We have some structural issues. At the top of the list are the parts that keep the mast upright. It wouldn't be too swift to drop the mast in the water the first time out of the marina - or any other time for that matter. So, everything associated with the standing rigging is receiving extra attention. For example, there was a partial bulkhead in the middle of the cabin that, along with the keel trunk and cabinets, formed the anchor structure for the shrouds (there are no full height bulkheads). It was made of 3/4" marine plywood and it was wet and rotted. Since the tabbing was solid I removed only the plywood and filled the space with an epoxy/high density filler mixture. This created bolt flanges for new 1/2" aluminum bulkheads. I figured the added tensile strength of the aluminum would allow for a smaller and lower bulkhead - which will make it easier to move around the forward part of the cabin. This has also provided another opportunity for aesthetic improvement.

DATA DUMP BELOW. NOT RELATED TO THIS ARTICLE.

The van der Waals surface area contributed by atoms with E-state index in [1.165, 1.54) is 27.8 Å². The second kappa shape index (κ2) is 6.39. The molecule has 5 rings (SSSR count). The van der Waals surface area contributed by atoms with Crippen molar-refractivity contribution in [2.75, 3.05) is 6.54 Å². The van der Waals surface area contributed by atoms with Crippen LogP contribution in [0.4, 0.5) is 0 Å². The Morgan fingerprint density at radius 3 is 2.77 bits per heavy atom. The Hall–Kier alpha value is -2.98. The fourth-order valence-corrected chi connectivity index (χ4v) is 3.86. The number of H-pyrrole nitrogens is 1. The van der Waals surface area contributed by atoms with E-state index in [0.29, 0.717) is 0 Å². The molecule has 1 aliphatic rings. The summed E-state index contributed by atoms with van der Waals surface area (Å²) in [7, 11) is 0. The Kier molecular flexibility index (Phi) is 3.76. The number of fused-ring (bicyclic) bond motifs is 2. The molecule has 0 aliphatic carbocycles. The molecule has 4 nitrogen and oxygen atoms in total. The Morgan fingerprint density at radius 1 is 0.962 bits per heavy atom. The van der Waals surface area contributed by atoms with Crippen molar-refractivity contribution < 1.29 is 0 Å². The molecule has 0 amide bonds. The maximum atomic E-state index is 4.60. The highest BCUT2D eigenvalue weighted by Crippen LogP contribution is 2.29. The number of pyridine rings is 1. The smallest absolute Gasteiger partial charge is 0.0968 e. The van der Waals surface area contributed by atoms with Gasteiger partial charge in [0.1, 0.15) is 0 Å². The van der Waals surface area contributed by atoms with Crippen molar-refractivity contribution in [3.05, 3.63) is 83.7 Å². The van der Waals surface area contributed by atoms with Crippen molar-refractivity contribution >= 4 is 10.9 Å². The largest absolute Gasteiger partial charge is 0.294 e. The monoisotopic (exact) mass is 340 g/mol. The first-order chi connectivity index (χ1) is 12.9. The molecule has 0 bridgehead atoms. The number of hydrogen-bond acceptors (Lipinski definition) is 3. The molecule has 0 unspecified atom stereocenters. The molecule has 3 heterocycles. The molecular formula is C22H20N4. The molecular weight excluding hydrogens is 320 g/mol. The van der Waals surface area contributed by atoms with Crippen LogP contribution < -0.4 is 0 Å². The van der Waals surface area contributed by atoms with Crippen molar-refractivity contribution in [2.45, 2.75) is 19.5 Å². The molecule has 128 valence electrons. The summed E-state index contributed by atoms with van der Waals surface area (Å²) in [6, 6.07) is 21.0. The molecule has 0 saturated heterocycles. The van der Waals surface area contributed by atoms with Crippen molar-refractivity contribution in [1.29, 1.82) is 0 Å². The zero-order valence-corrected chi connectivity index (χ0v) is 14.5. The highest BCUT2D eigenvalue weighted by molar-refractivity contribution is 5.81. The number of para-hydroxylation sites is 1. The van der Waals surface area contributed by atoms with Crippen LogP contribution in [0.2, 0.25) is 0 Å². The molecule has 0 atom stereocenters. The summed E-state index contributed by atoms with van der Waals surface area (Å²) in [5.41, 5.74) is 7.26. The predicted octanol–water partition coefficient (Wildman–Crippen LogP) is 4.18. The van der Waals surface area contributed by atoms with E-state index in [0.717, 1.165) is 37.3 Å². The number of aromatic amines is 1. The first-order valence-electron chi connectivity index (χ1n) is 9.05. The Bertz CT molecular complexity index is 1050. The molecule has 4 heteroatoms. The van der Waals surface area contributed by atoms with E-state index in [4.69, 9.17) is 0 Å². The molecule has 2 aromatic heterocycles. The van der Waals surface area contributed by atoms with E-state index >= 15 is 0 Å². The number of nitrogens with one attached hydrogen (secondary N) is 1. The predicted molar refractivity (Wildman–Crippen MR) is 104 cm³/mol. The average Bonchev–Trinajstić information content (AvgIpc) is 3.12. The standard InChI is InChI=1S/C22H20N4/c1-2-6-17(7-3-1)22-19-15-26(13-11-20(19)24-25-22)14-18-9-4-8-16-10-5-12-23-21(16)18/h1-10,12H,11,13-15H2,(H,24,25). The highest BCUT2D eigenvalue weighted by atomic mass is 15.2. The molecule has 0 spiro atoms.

This shows the plywood bulkhead on the starboard side after being cut down. The red dashed line indicates it's original shape and height. You can also see that portions of cabinet top and sides have been cut away. Since the cabinet adds rigidity to the chainplate anchor points - something will have to be added to compensate for the loss of plywood. I'll cover that in a future post.
This shows the new aluminum bulkhead compared to the line of the old one.
The complete aluminum bulkhead. I couldn't cut 1/2" aluminum plate with my saber saw so each side consists of two layers of 1/4" plate - etched and laminated together with West System Epoxy.